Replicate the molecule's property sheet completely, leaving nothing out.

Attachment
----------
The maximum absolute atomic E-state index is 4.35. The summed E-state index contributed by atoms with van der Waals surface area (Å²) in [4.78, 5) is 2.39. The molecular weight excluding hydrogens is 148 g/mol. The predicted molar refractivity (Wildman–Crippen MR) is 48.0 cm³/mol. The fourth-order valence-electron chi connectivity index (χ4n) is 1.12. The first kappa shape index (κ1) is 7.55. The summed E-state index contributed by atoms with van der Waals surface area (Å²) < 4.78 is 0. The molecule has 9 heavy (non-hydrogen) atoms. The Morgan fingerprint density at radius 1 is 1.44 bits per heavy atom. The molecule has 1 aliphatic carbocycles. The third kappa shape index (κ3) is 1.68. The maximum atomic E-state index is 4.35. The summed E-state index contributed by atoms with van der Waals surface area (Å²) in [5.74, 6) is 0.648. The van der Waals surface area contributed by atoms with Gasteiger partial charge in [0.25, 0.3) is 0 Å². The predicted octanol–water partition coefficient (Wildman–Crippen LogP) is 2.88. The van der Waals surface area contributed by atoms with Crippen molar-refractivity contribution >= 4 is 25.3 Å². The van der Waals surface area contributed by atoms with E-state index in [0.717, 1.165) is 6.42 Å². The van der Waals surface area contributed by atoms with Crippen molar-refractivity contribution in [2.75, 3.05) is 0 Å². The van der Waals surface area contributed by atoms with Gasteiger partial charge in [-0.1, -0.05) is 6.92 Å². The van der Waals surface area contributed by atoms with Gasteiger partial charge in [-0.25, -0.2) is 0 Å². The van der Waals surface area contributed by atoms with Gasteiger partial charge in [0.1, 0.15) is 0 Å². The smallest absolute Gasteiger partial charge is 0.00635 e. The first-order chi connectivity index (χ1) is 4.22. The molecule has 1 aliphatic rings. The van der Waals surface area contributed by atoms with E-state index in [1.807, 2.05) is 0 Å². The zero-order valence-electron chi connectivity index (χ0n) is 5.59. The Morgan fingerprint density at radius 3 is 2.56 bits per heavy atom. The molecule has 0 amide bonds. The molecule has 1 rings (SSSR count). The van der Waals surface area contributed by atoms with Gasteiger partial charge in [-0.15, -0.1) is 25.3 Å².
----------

The maximum absolute atomic E-state index is 4.35. The summed E-state index contributed by atoms with van der Waals surface area (Å²) in [4.78, 5) is 2.39. The molecular weight excluding hydrogens is 148 g/mol. The predicted molar refractivity (Wildman–Crippen MR) is 48.0 cm³/mol. The fourth-order valence-electron chi connectivity index (χ4n) is 1.12. The first kappa shape index (κ1) is 7.55. The summed E-state index contributed by atoms with van der Waals surface area (Å²) < 4.78 is 0. The molecule has 9 heavy (non-hydrogen) atoms. The Morgan fingerprint density at radius 1 is 1.44 bits per heavy atom. The molecule has 1 aliphatic carbocycles. The third kappa shape index (κ3) is 1.68. The maximum atomic E-state index is 4.35. The summed E-state index contributed by atoms with van der Waals surface area (Å²) in [5.74, 6) is 0.648. The van der Waals surface area contributed by atoms with Gasteiger partial charge in [0.25, 0.3) is 0 Å². The predicted octanol–water partition coefficient (Wildman–Crippen LogP) is 2.88. The van der Waals surface area contributed by atoms with Crippen molar-refractivity contribution >= 4 is 25.3 Å². The van der Waals surface area contributed by atoms with E-state index in [0.717, 1.165) is 6.42 Å². The van der Waals surface area contributed by atoms with Crippen molar-refractivity contribution in [2.75, 3.05) is 0 Å². The van der Waals surface area contributed by atoms with Gasteiger partial charge in [-0.1, -0.05) is 6.92 Å². The van der Waals surface area contributed by atoms with Gasteiger partial charge in [-0.25, -0.2) is 0 Å². The van der Waals surface area contributed by atoms with Gasteiger partial charge in [0.1, 0.15) is 0 Å². The smallest absolute Gasteiger partial charge is 0.00635 e. The first-order chi connectivity index (χ1) is 4.22. The molecule has 1 aliphatic rings. The van der Waals surface area contributed by atoms with E-state index in [1.807, 2.05) is 0 Å². The zero-order valence-electron chi connectivity index (χ0n) is 5.59. The Morgan fingerprint density at radius 3 is 2.56 bits per heavy atom. The molecule has 0 amide bonds. The molecule has 1 rings (SSSR count). The van der Waals surface area contributed by atoms with Gasteiger partial charge in [-0.15, -0.1) is 25.3 Å².